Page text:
“Be silent” sounds so easy, doesn’t it, and yet, I think we all struggle to hold our words in and trust God. We often have “just one more thing” to say, don’t we?
What happens when we are silent when we are supposed to be? We will “see the salvation of the LORD," and "the LORD will fight for you.”
What is the first word Moses said when addressing Israelite anxiety? “Fear not.” See the correlation? Don’t talk out of fear. That’s often not going to go well.
Now, let me pause and explain what this particular brand of shut-up-sicle is not.
It is not:
- To lord a power trip over someone
- To shame
- To slam down the silent treatment as a punishment
- To sulk
- To passive-aggressively send a message of hurt
- To make room for God to do His amazing works for our good
- To allow healing needed through a passage of time
- To prevent losing self control and speaking words in haste and from a place of anger or pain
- To acknowledge God is sovereign and the only One Who can put messy, conflicted hearts back into alignment
- To offer space to pray for each other
After learning the hard way more ways than I care to count, I have tried the Shut-Up-Sicle Method over the years in a few different relationships. While in some cases I waited years for communication to resume, when some (not all) of these people came back into relationship with me, the silent period always bore fruit, and God’s signature was on it. In fact, He increased the depth of the relationships and enabled us to walk each other through difficult times.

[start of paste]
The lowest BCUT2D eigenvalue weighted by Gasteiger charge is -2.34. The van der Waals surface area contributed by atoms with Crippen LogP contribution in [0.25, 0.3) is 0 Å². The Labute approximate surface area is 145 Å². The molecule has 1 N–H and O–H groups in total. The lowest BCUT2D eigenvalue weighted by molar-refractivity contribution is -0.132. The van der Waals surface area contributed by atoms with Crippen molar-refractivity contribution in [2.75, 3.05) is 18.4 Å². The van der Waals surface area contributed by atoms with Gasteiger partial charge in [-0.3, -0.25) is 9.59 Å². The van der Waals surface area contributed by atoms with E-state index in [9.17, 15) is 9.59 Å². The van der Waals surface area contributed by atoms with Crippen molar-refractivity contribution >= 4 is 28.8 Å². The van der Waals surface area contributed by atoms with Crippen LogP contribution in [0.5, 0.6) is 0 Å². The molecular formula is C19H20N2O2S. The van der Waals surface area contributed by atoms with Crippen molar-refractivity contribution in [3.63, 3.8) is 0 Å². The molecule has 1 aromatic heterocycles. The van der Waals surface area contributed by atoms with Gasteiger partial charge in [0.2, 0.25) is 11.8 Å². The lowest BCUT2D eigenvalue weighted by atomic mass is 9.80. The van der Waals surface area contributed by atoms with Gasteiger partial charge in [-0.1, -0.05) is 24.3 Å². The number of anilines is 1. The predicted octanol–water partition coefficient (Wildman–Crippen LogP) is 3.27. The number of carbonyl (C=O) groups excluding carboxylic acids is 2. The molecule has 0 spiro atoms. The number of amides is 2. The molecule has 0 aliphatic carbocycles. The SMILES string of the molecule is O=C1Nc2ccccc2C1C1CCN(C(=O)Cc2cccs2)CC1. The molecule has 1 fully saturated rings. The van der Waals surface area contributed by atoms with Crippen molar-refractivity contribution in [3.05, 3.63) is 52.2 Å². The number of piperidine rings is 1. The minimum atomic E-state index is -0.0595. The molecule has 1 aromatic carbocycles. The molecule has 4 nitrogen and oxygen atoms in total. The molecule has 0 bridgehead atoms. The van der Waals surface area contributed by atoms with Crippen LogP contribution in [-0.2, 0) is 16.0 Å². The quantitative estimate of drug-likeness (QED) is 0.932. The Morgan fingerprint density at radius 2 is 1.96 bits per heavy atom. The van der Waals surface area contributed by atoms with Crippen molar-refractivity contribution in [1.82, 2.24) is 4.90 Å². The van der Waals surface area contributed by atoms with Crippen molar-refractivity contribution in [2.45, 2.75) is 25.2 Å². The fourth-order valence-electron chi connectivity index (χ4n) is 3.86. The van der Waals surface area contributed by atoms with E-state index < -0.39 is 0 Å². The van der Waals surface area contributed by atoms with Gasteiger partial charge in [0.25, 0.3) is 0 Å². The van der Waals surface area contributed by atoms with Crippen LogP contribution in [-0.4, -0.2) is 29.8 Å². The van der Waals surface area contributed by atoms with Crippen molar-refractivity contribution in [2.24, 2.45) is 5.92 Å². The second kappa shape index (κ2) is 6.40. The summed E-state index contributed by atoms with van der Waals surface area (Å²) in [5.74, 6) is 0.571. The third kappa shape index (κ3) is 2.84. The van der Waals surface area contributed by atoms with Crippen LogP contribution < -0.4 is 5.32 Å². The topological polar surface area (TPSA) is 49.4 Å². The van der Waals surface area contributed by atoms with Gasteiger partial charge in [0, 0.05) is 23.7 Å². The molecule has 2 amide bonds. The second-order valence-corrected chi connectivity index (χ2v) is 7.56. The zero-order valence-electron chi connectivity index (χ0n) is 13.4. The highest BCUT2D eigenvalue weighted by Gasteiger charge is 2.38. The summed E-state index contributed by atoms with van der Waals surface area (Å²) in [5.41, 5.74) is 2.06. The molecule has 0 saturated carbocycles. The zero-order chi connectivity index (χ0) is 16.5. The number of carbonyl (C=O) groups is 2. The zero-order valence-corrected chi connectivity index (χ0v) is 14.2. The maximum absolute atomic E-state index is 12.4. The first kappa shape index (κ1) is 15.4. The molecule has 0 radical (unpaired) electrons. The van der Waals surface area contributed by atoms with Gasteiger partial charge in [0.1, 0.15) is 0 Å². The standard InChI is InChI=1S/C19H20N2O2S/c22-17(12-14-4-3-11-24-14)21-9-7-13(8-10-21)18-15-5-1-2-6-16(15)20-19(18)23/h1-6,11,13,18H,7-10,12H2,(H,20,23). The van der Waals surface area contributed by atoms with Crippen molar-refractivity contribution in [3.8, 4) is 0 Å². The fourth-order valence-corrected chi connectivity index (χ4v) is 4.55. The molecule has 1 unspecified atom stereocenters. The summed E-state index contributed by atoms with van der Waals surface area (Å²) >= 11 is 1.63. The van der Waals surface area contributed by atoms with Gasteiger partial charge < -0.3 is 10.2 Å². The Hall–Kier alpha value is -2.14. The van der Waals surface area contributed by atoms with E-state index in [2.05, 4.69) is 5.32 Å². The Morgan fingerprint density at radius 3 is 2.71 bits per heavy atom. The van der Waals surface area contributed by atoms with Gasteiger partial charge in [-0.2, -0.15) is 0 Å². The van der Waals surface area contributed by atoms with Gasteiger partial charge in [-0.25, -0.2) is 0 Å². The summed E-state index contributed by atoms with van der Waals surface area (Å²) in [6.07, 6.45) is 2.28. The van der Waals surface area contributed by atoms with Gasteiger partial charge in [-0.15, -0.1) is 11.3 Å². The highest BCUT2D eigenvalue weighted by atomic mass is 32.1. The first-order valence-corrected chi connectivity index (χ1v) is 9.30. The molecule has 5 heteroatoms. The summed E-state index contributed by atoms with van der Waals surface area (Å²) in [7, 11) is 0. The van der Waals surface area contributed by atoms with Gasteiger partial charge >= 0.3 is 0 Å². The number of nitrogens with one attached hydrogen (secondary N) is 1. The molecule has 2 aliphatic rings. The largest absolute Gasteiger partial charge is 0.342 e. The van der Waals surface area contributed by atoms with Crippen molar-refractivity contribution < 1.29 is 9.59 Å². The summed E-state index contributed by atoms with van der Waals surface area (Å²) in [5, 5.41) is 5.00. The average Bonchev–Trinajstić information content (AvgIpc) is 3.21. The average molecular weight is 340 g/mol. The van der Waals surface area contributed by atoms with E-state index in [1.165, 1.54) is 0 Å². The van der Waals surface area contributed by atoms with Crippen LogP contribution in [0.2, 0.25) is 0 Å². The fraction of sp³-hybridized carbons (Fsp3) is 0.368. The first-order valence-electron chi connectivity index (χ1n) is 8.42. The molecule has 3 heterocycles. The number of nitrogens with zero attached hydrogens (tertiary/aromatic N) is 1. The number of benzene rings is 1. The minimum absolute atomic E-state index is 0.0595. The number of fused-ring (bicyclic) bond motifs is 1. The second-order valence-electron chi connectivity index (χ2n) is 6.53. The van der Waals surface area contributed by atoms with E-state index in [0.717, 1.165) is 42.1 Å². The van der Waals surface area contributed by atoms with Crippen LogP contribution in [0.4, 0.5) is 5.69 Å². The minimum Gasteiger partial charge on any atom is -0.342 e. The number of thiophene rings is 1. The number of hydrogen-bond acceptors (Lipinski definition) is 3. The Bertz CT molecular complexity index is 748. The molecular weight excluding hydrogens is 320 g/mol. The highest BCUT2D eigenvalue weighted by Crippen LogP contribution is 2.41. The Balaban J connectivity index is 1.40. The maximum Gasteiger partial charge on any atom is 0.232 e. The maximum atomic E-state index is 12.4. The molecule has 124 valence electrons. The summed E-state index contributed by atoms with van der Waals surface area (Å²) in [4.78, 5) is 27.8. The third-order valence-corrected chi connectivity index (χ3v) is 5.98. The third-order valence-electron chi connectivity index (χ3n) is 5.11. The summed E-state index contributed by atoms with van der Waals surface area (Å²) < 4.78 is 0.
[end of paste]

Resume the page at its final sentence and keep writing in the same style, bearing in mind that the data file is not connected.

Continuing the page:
Because His timing is perfect. We just need to trust it.
Are there some folks out there who never want to re-engage? Yes. There will always be people who want us to keep licking the shut-up-sicle into eternity. They don’t want repair, or they aren’t ready. Maybe that season with them in our lives is simply over.
The important thing is when you “go silent,” to convey love, care, and kindness. Be honest about your quiet without being needlessly confrontational. If they share your faith in Christ, remind them that is what unifies.
Because it does.
When God gave me back my words in those situations, we were all ready for it. Reconciliation happened. Love deepened and blossomed. I now count two of those relationships close friends.
Is there a place in your life where you need a shut-up-sicle? Have you asked God if you are to speak or to be still?
He is so faithful to answer us. He is the Good Shepherd who wants His sheep to eat of the greenest pasture. At times, we need to feed and rest, waiting for Him to take us to where the field is lush and restored again. If we rush ahead, we have nothing to feed on.
“Going silent” should not be intentionally hurtful. If we do our best to communicate love and care, we cannot control if it is interpreted that way, but we should never aim silence as a weapon.
Shut-up-sicles should be passed out only for healing, space, hope, restoration, and above all:
Leaving room for Christ to continue writing a redemptive story in our lives—messy relationships and all.
Author Bonnie Lyn Smith writes about parenting, marriage, mental health advocacy, special education, faith in the valleys of life, the healing cloak of Jesus, drawing healthy boundaries, relational healing, renewing our minds, walking with a Holy God, and much ado about grace. Join the conversation at Espressos of Faith.
Her book, Not Just on Sundays: Seeking God’s Purpose in Each New Day, offers anecdotes on all of these subjects and Scripture for each situation as well as Book Discussion Questions for deeper exploration.